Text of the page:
Mountain Retreat

Three-month-old Mountain Retreat is the newest addition to the stable of mom-friendly restaurants such as Secret Garden, Quan Bui and Cuc Gach Quan, which offer simple yet tasty Vietnamese fare in a homey, unpretentious setting. Mountain Retreat’s spin is on northern Vietnamese food, claiming the Ha Giang style’ — at least according to a sign on the way in. It’s the kind of place you’d bring your hygiene-obsessed parents to if they came to Saigon and were too afraid to eat street food, but still wanted to sample Vietnamese cuisine.

Located in District 1’s centre, it does a roaring lunchtime trade. Not unlike Secret Garden, Mountain Retreat is somewhat hidden, tucked into an alley off Le Loi. It too is located on the top floor of an unassuming apartment block, just above The Morning Café. It’s so well hidden, in fact, that I needed to ask directions from the parking attendant.


The décor of Mountain Retreat seems to be a homage to the rustic mountain dwellings of Ha Giang (or so I’m told), the mountainous area near the Chinese border. The interior is all bamboo-roofing, faux-mud walls, chicken-wire lampshades and colourful ‘ethnic’ tablecloths. The open terrace doors blow a nice cooling breeze throughout the restaurant, which is important, because as I discovered, things were about to get spicy.


The Meal



We ordered a selection of traditional Vietnamese eats, only glancing at a decent wine list which won’t break the bank (a bottle of Chardonnay costs VND350,000).


First up was my personal favourite, banh xeo (VND75,000), which translates as sizzling cake. Mountain Retreat’s offering was surprisingly buttery and creamy, but still consistent enough for us to wrap it in salad leaves and dip it in a pleasantly tangy chilli sauce. This was followed by ba roi chien gion (VND65,000): melt-in-the-mouth, deep-fried bacon strips which had just the right amount of crunch, as well as a comfortingly fatty aftertaste — like all good bacon should! The plate was garnished with slightly pickled cabbage, which also went down a treat.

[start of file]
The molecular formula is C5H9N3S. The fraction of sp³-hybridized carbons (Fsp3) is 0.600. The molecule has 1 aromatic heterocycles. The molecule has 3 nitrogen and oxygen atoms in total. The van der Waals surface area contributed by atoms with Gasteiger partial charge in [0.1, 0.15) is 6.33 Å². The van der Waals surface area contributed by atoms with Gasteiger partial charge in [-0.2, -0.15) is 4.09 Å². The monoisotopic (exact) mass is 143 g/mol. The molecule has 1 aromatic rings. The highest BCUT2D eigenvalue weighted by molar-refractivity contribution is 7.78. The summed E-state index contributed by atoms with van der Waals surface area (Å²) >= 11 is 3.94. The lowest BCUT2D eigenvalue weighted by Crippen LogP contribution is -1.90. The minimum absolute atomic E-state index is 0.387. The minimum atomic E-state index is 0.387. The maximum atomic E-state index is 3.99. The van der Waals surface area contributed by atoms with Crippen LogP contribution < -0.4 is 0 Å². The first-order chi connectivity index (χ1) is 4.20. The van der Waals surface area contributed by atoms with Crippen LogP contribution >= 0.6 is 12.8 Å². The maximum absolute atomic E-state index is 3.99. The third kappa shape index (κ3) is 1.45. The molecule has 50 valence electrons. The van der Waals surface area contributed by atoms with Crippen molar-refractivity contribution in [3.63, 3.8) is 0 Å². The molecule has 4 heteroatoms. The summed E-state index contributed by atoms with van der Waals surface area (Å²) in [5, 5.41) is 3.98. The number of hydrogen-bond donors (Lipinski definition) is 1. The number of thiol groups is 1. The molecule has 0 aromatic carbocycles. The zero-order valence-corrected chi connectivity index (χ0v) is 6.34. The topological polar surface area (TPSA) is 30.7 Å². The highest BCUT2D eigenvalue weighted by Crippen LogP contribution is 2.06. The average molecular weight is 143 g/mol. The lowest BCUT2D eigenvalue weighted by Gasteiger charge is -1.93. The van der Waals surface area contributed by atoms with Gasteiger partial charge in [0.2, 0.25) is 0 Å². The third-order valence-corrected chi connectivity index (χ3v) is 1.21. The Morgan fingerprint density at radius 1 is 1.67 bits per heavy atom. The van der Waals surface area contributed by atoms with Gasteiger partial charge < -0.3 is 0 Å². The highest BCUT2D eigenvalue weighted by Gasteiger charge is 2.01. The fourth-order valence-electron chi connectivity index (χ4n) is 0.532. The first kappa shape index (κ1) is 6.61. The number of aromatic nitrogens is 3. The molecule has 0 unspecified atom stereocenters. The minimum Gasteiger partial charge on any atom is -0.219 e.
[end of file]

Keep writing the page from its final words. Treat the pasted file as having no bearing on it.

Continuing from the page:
Next up were hen xuc banh da (VND75,000): reassuringly spicy baby clams mixed with chilli and herbs, which we scooped up with rice crackers. The burst of spiciness is due to a mix of fermented shrimp sauce, ground black pepper, coriander, shallots and red peppers. The ever-eloquent Ed Weinberg described this simple but flavourful dish as being “freakin’ scrumptious”. A bowl of crunchy garlic rice (VND75,000) provided accompaniment.


Finally we tucked into some trung cut bac hoa (VND75,000), which was the only slightly disappointing dish: fried quail eggs wrapped in fish cake paste and rice flakes, which were a little dry, leading to a slightly underwhelming end to an otherwise very decent meal. Lunch for three people came to VND477,000, including copious amounts of ‘fancy’ tra da: the kind that’s served with an actual tea leaf inside the glass.


In all, Mountain Retreat might not be the go-to standard for classy, traditional Vietnamese food, but it is a solid option for a pleasant meal in District 1, especially if your mom is in town. — Kieran Crowe


Mountain Retreat is on the top floor of 36 Le Loi, Q1, HCMC. Enter through the alley

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